Several cytogenetic alterations have been described in EPN: gains of chromosome 1q have been consistently associated with worse outcomes in childhood PF EPN and loss of chromosome 9p (CDKN2A) was equally associated with aggressive behavior in ST tumors, leading to cytogenetic risk-stratification algorithms.159–162 Loss of chromosome 22q (NF2) characterizes the majority of spinal cord EPN, which is not surprising as NF2 mutations are also known to occur in this subset.162 Chromosome 22 loss without NF2 mutations have also been noted in group B PF EPN.163 PF EPN exhibit low mutation rates and gene amplification events are almost totally absent.162,164 Overall, genomic alterations including single nucleotide variations, insertions/deletions and focal CNAs are rare in EPN; however, structural variations are enriched in ST EPN.165
The molecular subgrouping of EPN across anatomic compartments has been shown to be superior to histologic grading in terms of risk-stratification. Nine molecular subgroups of EPN have been recognized by genome-wide methylation and gene expression profiling, each with varying clinical and histopathologic features.162 Three discrete groups were identified in each of the anatomic compartments as follows: (I) the ST compartment includes EPN with either RELA or YAP1 fusions, as well as a third group of SE that involve the lateral ventricles (in short, ST-EPN-RELA, ST-EPN-YAP1, ST-SE, respectively); (II) the PF included group A and B EPNs as well as SE that involves the fourth ventricle (in short, PF-EPN-A, PF-EPN-B, and PF-SE, respectively); (III) the spinal (SP) compartment included classic EPN in addition to myxopapillary ependymoma (MPE) arising in the region of the cauda equina and SE (in short, SP-EPN, SP-MPE, and SP-SE, respectively).162 Numerous important clinicopathologic associations were readily apparent as nearly all cases of PF-EPN-A occurred in children aged below 8-years old (median age, 3 y), whereas the vast majority of PF-EPN-B cases arose in older children and young adults.162,163 Approximately 75% of the RELA-fused EPN occurred in children with a median age of 8 years and the remaining quarter arose in adults. MPE and SE across all compartments occurred only in adults.162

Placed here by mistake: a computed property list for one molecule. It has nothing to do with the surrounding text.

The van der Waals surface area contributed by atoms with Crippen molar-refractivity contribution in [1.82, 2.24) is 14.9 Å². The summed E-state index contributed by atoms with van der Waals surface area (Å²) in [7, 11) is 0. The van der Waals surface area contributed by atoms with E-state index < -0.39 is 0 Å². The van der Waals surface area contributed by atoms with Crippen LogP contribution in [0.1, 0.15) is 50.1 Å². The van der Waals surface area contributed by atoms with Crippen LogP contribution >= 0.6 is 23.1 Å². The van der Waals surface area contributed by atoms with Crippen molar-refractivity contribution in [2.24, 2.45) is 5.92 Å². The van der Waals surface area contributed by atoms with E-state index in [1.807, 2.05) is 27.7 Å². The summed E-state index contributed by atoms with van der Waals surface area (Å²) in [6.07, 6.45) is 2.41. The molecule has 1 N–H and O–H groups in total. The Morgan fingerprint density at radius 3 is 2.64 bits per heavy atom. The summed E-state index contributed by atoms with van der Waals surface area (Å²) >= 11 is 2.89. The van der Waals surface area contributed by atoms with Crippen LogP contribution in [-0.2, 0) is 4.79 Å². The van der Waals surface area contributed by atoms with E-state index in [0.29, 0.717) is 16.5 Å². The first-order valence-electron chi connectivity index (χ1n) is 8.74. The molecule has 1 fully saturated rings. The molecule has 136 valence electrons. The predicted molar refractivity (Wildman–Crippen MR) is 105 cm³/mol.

Loss of chromosome 6 is frequently observed in SE (SP-SE and PF-SE) and PF-EPN-B tumors.162 Tumors in the PF-EPN-B class exhibit a high degree of genomic instability with frequent whole chromosomal or whole chromosomal arm gains and losses, whereas PF-EPN-A exhibit largely balanced genomes albeit with a propensity for chromosome 1q gain, a known independent factor of poor prognosis.162,163 The oncogenic driver of the ST-EPN-RELA tumors is the C11orf95-RELA-fusion and these are also enriched for homozygous CDKN2A deletions. YAP1-MAMLD1 and YAP1-FAM118B fusions were identified in the ST-EPN-YAP1 class of EPN and they also had focal CNAs of chromosome 11 around the YAP1 locus rather than the chromothripsis event characteristic of ST-EPN-RELA tumors.162 Poor clinical outcomes have been observed for ST-EPN-RELA and PF-EPN-A classes, which together represent up to two thirds of all EPN, with 10-year PFS and OS ∼50% and 20%, respectively.162 Witt et al163 similarly reported contrasting outcomes for PF EPN subgroups, with 5-year of PFS and OS of 47% and 69%, for group A tumors and 79% and 95% for group B tumors, respectively.
As distinct methylomes are observed in PF-EPN-A and PF-EPN-B tumors, others have attempted to correlate this finding with specific methylation markers. Using mass spectrometry-based technology, 1 group identified 3 genes with CpG hypermethylation in PF-EPN-A but not in PF-EPN-B, demonstrated distinct H3K27me3 signatures that could robustly stratify them and concluded that PF-EPN-A have a CIMP phenotype.164 Additional studies indicated that H3K27me3 immunostaining was significantly reduced in PF-EPN-A compared with PF-EPN-B tumors and suggested its use as an independent biomarker of poor prognosis.167,168 DNA methylation analysis also demonstrated that PF-EPN-A exhibited similarities to H3 K27M-mutant gliomas.167 Interestingly, 2 childhood PF-EPN-A harboring H3 K27M mutations (confirmed by NGS) that showed strong nuclear H3 K27M IHC and reduced nuclear labeling with H3K27me3 IHC where recently reported.169 Other markers are being pursued for more reliable risk-stratification.170–172